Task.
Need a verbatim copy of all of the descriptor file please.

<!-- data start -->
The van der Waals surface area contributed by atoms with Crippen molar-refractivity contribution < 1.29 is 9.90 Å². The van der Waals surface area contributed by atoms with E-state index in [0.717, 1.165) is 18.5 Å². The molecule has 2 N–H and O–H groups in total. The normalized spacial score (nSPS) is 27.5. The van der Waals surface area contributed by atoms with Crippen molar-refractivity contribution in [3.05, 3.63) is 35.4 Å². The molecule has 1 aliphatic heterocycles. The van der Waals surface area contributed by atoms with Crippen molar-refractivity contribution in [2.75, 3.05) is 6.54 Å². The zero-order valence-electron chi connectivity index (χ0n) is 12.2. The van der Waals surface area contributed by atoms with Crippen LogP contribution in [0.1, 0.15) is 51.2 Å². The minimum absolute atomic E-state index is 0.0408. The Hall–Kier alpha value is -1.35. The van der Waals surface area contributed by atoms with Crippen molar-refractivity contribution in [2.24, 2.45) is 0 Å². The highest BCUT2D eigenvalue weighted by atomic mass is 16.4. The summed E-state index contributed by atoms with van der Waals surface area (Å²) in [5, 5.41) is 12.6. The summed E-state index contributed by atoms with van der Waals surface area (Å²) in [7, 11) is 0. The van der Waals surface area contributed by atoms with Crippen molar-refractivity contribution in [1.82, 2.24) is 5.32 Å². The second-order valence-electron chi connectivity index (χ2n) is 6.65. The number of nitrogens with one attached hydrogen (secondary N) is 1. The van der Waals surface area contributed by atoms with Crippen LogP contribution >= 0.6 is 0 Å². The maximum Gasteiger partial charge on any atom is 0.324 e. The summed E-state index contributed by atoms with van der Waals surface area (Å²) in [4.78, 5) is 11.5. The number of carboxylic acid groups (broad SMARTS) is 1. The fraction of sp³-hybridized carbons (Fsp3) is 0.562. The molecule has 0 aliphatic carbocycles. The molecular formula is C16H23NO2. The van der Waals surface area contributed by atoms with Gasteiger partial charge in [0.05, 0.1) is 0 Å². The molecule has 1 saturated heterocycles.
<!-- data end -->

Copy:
The van der Waals surface area contributed by atoms with Crippen molar-refractivity contribution < 1.29 is 9.90 Å². The van der Waals surface area contributed by atoms with E-state index in [0.717, 1.165) is 18.5 Å². The molecule has 2 N–H and O–H groups in total. The normalized spacial score (nSPS) is 27.5. The van der Waals surface area contributed by atoms with Crippen molar-refractivity contribution in [3.05, 3.63) is 35.4 Å². The molecule has 1 aliphatic heterocycles. The van der Waals surface area contributed by atoms with Crippen molar-refractivity contribution in [2.75, 3.05) is 6.54 Å². The zero-order valence-electron chi connectivity index (χ0n) is 12.2. The van der Waals surface area contributed by atoms with Crippen LogP contribution in [0.1, 0.15) is 51.2 Å². The minimum absolute atomic E-state index is 0.0408. The Hall–Kier alpha value is -1.35. The van der Waals surface area contributed by atoms with Crippen molar-refractivity contribution in [2.24, 2.45) is 0 Å². The highest BCUT2D eigenvalue weighted by atomic mass is 16.4. The summed E-state index contributed by atoms with van der Waals surface area (Å²) in [5, 5.41) is 12.6. The summed E-state index contributed by atoms with van der Waals surface area (Å²) in [7, 11) is 0. The van der Waals surface area contributed by atoms with Crippen molar-refractivity contribution in [1.82, 2.24) is 5.32 Å². The second-order valence-electron chi connectivity index (χ2n) is 6.65. The number of nitrogens with one attached hydrogen (secondary N) is 1. The van der Waals surface area contributed by atoms with Crippen LogP contribution >= 0.6 is 0 Å². The maximum Gasteiger partial charge on any atom is 0.324 e. The summed E-state index contributed by atoms with van der Waals surface area (Å²) in [4.78, 5) is 11.5. The number of carboxylic acid groups (broad SMARTS) is 1. The fraction of sp³-hybridized carbons (Fsp3) is 0.562. The molecule has 0 aliphatic carbocycles. The molecular formula is C16H23NO2. The van der Waals surface area contributed by atoms with Gasteiger partial charge in [0.05, 0.1) is 0 Å². The molecule has 1 saturated heterocycles.